Date of this Version
The George Eliot Review 22 (1991)
Through her altruistic epigraph to a painful story, George Eliot suggests that the journey to greater human fellowship often requires a passage through suffering. In The Lifted Veil, Eliot explores the form of pain that shackles sado-masochistic relationships, and the roots of that pain - buried in the misperception that punishment is deserved. This paper will explore Latimer' s attempt to change by moving through his masochistic stance into the sadism which has bound him.
The masochistic need for the sadist is captured by Eliot when she has Latimer moan:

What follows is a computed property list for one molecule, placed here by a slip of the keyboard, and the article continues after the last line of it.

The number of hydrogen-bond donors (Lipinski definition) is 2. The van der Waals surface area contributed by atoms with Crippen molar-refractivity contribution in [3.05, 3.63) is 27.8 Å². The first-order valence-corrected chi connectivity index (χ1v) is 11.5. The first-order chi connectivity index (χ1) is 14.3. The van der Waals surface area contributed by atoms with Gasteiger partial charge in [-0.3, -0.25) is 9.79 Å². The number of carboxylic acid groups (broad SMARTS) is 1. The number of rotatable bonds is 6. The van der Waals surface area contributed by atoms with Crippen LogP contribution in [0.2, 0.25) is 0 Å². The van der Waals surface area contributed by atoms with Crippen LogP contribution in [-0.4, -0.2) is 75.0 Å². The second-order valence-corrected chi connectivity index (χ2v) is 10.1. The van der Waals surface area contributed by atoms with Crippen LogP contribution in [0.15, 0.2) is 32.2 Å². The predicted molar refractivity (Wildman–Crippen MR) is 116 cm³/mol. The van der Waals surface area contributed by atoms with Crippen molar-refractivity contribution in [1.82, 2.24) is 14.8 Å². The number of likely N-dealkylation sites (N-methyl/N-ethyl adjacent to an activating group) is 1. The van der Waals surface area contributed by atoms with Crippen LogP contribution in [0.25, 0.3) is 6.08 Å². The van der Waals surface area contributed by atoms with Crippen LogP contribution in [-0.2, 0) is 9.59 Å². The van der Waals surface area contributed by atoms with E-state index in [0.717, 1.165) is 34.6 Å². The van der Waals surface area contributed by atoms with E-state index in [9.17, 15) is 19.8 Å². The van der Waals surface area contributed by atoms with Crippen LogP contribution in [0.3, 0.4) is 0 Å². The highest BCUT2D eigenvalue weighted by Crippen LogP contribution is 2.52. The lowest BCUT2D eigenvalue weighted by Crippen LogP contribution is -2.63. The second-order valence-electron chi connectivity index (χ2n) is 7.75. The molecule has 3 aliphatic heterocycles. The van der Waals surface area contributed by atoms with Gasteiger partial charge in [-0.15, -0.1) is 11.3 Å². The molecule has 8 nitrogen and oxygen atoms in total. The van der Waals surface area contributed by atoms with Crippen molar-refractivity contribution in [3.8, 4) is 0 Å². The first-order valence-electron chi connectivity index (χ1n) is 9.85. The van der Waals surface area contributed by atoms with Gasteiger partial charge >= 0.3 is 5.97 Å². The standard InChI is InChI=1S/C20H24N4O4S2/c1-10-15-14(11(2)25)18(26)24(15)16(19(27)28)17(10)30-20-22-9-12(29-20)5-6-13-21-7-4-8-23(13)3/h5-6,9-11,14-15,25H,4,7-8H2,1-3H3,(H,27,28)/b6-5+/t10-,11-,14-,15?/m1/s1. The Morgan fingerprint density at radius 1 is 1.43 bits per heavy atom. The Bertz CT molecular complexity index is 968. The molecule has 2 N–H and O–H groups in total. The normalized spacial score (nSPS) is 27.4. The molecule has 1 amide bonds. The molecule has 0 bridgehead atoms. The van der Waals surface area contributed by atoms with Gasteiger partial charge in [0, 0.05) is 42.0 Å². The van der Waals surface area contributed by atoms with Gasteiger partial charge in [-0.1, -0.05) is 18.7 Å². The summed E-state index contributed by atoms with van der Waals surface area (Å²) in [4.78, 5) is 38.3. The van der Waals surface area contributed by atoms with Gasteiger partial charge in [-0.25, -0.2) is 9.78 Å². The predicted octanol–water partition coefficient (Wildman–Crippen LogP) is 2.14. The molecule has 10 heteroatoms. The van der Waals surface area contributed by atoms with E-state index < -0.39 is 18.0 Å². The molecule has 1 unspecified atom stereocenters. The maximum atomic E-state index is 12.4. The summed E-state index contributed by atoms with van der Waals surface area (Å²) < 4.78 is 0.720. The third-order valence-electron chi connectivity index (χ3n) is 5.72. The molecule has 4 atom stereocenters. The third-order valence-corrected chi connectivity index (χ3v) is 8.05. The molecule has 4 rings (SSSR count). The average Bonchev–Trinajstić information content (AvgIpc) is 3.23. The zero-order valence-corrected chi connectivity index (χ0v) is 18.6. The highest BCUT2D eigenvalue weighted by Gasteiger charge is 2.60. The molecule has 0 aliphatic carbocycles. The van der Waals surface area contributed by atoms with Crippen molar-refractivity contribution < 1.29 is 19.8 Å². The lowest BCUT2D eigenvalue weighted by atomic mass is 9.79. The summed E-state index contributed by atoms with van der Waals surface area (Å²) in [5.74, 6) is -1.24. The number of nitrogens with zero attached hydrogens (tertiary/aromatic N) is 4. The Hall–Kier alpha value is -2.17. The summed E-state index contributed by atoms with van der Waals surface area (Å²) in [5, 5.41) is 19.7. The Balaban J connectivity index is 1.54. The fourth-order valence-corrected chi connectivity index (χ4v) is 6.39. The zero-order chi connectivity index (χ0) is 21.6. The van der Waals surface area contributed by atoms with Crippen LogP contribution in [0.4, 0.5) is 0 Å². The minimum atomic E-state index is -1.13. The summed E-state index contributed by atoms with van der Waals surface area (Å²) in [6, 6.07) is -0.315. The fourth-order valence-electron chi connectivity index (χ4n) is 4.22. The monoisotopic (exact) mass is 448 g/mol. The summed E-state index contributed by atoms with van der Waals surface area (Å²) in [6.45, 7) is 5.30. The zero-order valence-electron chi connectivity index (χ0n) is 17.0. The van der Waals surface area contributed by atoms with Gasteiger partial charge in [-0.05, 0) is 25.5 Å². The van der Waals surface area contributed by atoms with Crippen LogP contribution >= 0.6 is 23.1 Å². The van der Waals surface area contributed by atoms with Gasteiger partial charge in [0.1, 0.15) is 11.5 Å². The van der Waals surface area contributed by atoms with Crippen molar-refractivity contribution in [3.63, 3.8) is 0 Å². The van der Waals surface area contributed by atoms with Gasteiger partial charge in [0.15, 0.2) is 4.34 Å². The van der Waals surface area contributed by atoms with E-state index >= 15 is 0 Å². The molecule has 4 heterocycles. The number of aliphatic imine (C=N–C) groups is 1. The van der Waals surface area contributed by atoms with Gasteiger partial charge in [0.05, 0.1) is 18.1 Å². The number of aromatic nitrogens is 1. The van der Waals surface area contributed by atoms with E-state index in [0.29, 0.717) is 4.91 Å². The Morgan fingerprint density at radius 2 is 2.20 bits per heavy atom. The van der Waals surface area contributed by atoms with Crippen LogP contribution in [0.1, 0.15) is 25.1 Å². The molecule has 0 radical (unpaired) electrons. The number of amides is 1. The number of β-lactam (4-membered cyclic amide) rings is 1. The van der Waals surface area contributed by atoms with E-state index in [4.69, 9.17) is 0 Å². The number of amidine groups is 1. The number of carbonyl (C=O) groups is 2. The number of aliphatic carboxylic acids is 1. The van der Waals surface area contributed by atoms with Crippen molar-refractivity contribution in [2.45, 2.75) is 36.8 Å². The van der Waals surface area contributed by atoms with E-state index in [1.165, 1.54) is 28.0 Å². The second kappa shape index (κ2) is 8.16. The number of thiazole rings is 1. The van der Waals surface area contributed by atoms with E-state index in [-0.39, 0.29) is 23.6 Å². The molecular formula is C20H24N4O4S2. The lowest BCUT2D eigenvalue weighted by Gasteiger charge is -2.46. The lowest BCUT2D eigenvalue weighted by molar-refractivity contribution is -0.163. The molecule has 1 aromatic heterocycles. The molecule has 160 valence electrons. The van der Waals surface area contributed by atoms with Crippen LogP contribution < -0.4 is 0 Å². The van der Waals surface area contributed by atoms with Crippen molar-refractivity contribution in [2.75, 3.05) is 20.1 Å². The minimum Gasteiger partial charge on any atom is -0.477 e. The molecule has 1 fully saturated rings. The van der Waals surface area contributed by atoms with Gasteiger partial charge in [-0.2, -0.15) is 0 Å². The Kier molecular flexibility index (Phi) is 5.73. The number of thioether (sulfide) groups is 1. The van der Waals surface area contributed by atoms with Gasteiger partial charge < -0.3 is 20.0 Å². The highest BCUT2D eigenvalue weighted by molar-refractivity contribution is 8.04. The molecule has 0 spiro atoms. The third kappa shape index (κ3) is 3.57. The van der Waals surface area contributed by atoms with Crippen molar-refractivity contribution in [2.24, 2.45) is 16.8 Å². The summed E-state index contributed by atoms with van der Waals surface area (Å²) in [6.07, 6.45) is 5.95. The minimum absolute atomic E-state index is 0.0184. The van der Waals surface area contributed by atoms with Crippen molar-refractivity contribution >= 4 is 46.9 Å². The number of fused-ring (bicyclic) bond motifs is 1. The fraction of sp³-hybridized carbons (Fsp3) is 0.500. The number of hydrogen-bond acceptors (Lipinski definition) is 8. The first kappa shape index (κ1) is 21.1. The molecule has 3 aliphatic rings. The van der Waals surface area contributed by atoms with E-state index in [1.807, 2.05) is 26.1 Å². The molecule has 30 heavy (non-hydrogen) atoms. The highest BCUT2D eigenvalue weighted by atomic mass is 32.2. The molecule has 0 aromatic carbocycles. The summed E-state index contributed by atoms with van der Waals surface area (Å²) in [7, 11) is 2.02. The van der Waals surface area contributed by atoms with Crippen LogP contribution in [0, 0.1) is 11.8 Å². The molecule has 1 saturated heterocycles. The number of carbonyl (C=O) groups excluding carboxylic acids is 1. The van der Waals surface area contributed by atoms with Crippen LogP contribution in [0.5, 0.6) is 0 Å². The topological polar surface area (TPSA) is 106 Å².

While the heart beats, bruise it - it is your only opportunity; while the eye can still turn towards you with moist timid entreaty, freeze it with an icy unanswering gaze; while the ear, that delicate messenger to the inmost sanctuary of the soul, can still take in the tones of kindness, put it off with hard civility, or sneering compliment...
Although Latimer's lament rings with self-pity, it also illustrates the tightness of the trap. Latimer' s response at the onset of his heart attack represents a last resistance to change:
I make great effort, and snatch at the bell again. I long for life, and there is no help. I thirsted for the unknown: the thirst is gone. O God, let me stay with the known, and be weary of it: I am content. (2)
Latimer's cry for help is understandable, but surges through entrenched psychological or social structures usually have to be finalized in solitude. The courage to engage in the solitary completion of the journey arises from earlier accomplishments and future promises.